A Guide to Religions, Religious Information and Help in Search for God
Dead Sea Scrolls
The Dead Sea Scrolls are spiritual scriptures with an estimated 42,000 followers.
The first seven Dead Sea Scrolls were founded by Muhammad edh-Dhib, a Bedouin shepherd, in 1947
in a cave on a cliff overlooking the north-western shore of Israel's Dead Sea. The Arabic name for the area is Qumran,
which is about 13 miles East of Jerusalem. (Note that this is desert area.)
Between 1947 and 1956, thousands of scrolls that were wrapped in linen and placed in clay jars were recovered
from eleven caves in Qumran.
Note that many scrolls are fragmented or are decomposing. Some consist of fragment bits only.
Also, most scrolls were made animal skins (or leather), some from papyrus(or parchment) and one out of copper.
On the scrolls, there were about 800-900 manuscripts, that were mostly written
by the Hebrew sect of people (or Jews) called the Essenes in Hebrew, Aramaic and Greek.
One of the manuscripts is the The Manual of Discipline,
which documented who the Essenes were and their beliefs. This included their communal living rules, penal code and theology.
The Essenes required one to give away all worldly possessions, initiation to join the group
and seriously study their spiritual scriptures.
According to 1st-century Jewish historian Flavius Josephus and Jewish philosopher Philo Judeaus of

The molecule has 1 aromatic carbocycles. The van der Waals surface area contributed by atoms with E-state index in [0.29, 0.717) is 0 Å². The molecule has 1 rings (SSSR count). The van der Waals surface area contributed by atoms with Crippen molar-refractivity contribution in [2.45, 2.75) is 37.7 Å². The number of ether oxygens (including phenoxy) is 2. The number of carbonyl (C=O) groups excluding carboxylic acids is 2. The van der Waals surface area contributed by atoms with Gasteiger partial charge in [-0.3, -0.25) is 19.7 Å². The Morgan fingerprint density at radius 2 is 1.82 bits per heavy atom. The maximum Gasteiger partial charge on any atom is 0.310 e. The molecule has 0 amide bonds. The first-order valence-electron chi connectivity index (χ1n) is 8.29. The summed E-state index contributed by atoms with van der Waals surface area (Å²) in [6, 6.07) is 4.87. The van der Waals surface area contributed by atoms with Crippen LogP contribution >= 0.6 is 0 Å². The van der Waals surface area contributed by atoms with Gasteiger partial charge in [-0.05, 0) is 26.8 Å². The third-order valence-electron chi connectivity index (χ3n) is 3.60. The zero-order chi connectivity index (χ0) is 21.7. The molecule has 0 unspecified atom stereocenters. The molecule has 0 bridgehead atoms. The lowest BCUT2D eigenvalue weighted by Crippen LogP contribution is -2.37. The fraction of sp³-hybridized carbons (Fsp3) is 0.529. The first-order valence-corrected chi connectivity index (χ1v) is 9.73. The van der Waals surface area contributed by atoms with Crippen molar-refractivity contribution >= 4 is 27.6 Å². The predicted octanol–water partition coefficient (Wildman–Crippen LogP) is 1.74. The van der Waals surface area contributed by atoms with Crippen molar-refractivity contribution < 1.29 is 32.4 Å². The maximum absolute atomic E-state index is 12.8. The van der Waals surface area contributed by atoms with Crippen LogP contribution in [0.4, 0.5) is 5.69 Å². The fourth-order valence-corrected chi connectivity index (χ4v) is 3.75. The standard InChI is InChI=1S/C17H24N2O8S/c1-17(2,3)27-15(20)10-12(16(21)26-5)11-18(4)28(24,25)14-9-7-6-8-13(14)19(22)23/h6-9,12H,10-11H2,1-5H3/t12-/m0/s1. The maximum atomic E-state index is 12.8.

Alexandria and Roman historian Pliny the Elder, the Essenes were a celibate group of men.
Simply, the Essenes were a monastic-like brotherhood.
The Dead Sea Scrolls include almost all of the books of the Old Testament and
they are the oldest existing copies of these books of the Holy Bible.
The University of Arizona used Carbon-14 dating, (which was used to date the Shroud of Turin to the Middle Ages)
to date some parchment from the Dead Sea Scrolls to be between 150 B.C. and 5 B.C.
and confirm some dates that are written within the manuscripts.
(Previously, the oldest copies of these Hebrew books of the Old Testament
dated back to the 9th and 10th Centuries, A.D. only.)
Despite the fact that archeological and scientific data date many of the scroll's composition prior to Jesus Christ's birth,
many ideas and phrases in the New Testament (of the Holy Bible) can be found in these Dead Sea Scrolls.
For Christianity, the greatest importance of the scrolls lies in the mention of a Messiah
(derived from the Hebrew word "meshiach", meaning anointed one).
who (of course) most experts believe to be Jesus Christ of Narareth.
Also, via reasoning, it would follow that the Essenes were one of the first Christian groups and
one that was composed of Jews.